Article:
He was a pastor in peril.

Henderson at the hospital that afternoon, Room 344: “So the doctor tells you your heart problems are congenital? That so? Are you sure the doctor didn’t mention anything about (by my reckoning) eighty pounds of excess fat?

And in Room 204: “Really? So this is the strain of emphysema that is not caused by smoking? Give me a break! Two packs a day for thirty years, and you wonder why you’re sucking on an oxygen tank for dear life?”

At the Finance Committee meeting that evening: “Why wring our hands about the sad state of the budget? You don’t need to be Einstein to figure this one out. I know very well that I am giving more to this church than anybody in the room tonight, and you know that I’ve got the lowest salary of anyone in the room—thanks to you.”

On Sunday, his last words to the frantic choir director, just before the procession began, were, or so it was said, “Why worry about not having a couple of tenors? Will tenors redeem an anthem already ravaged by this choir?”

After that fateful Sunday service, after a pastoral prayer in which Henderson admitted to God that “Most of us didn’t really want to hear anything truthful you have to reveal to us,” an emergency meeting of the Pastor/Parish Committee was called. Of course, Henderson was fired, or at least that was what Henderson afterward said the committee did to him. The committee officially stated, “In a show of Christian compassion and concern, we are offering Brother Henderson a month’s worth of free counseling and rest so that he can ponder where the Lord will lead him next. We pray for him and wish him God’s blessings in his new field of ministry—wherever that may be.”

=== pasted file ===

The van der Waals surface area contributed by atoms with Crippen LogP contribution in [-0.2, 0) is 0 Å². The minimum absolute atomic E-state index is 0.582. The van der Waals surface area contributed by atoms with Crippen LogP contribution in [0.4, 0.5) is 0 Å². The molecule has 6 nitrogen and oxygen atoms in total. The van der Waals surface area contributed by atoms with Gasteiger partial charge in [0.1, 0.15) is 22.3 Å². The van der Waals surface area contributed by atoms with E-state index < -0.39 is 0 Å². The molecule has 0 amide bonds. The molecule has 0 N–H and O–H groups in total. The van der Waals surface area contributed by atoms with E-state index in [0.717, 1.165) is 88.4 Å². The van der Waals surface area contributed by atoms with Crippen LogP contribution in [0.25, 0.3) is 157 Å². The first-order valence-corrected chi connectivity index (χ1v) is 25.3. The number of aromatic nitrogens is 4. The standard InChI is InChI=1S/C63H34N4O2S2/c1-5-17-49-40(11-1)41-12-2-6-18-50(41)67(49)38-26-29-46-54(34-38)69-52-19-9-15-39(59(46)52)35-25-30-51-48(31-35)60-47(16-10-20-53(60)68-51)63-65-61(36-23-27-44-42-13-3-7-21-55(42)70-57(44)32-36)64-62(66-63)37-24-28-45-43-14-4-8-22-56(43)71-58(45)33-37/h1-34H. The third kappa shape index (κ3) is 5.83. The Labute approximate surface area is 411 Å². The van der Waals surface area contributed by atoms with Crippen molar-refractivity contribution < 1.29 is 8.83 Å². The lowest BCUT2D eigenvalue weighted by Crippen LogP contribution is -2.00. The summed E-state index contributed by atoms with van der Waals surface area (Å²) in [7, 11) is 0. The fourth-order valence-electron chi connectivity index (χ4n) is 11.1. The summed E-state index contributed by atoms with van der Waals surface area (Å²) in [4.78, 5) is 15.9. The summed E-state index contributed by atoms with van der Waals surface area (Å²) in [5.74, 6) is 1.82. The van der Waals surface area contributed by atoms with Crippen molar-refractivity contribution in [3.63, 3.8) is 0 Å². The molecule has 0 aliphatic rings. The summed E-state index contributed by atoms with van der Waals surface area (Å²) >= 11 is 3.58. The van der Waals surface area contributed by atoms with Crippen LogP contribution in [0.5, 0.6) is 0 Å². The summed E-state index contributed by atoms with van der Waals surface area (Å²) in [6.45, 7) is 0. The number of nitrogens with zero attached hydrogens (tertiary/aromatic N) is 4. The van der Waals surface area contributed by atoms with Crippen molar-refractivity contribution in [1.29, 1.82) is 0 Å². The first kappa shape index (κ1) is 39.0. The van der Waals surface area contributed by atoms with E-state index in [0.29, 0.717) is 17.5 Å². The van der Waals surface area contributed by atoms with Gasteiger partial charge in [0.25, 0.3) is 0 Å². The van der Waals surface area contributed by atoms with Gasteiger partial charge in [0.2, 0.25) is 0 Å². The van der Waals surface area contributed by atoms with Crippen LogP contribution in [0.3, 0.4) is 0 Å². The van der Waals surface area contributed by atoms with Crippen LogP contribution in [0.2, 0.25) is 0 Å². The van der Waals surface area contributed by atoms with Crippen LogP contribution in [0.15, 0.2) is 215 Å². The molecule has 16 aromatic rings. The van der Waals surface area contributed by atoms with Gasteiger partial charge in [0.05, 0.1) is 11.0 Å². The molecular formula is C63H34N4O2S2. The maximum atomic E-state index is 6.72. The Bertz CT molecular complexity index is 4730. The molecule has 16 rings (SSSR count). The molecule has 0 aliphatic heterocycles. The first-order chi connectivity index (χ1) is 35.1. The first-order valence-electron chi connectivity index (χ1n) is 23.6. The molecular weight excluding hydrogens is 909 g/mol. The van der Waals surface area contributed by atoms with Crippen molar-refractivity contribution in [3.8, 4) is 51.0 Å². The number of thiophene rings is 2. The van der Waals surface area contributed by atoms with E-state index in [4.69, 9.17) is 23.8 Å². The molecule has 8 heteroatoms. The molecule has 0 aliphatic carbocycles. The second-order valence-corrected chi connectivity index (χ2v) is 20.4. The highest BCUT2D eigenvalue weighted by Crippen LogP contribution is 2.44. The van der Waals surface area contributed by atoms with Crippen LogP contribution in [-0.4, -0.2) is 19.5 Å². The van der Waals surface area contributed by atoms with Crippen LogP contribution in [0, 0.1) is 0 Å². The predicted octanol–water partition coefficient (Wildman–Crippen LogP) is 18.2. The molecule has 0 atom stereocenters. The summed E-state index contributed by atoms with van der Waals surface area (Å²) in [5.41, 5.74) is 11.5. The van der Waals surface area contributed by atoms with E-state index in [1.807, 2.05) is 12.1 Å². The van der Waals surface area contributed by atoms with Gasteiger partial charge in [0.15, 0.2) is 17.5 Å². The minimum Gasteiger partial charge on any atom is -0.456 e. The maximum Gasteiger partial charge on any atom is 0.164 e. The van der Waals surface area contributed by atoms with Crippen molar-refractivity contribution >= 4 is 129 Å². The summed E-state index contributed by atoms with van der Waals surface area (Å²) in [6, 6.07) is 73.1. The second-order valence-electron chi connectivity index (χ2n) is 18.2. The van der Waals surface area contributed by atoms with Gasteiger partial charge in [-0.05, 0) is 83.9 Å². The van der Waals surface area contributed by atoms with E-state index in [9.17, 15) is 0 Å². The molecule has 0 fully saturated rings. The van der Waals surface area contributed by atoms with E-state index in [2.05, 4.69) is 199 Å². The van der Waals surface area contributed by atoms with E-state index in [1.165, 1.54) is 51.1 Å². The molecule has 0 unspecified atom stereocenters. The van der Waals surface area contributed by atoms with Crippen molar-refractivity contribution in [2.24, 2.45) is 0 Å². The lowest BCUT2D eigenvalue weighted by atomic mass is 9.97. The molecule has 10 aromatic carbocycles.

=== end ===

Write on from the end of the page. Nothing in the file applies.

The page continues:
The now ex-Reverend Henderson would later claim, “That bump on the head made a prophet out of me, despite myself.”

Although most members of Sword of Truth Church, for compassion’s sake, never spoke his name in years to come, when Henderson’s name was mentioned, someone would always ask, “Wasn’t that the poor man who suddenly went kinda crazy?”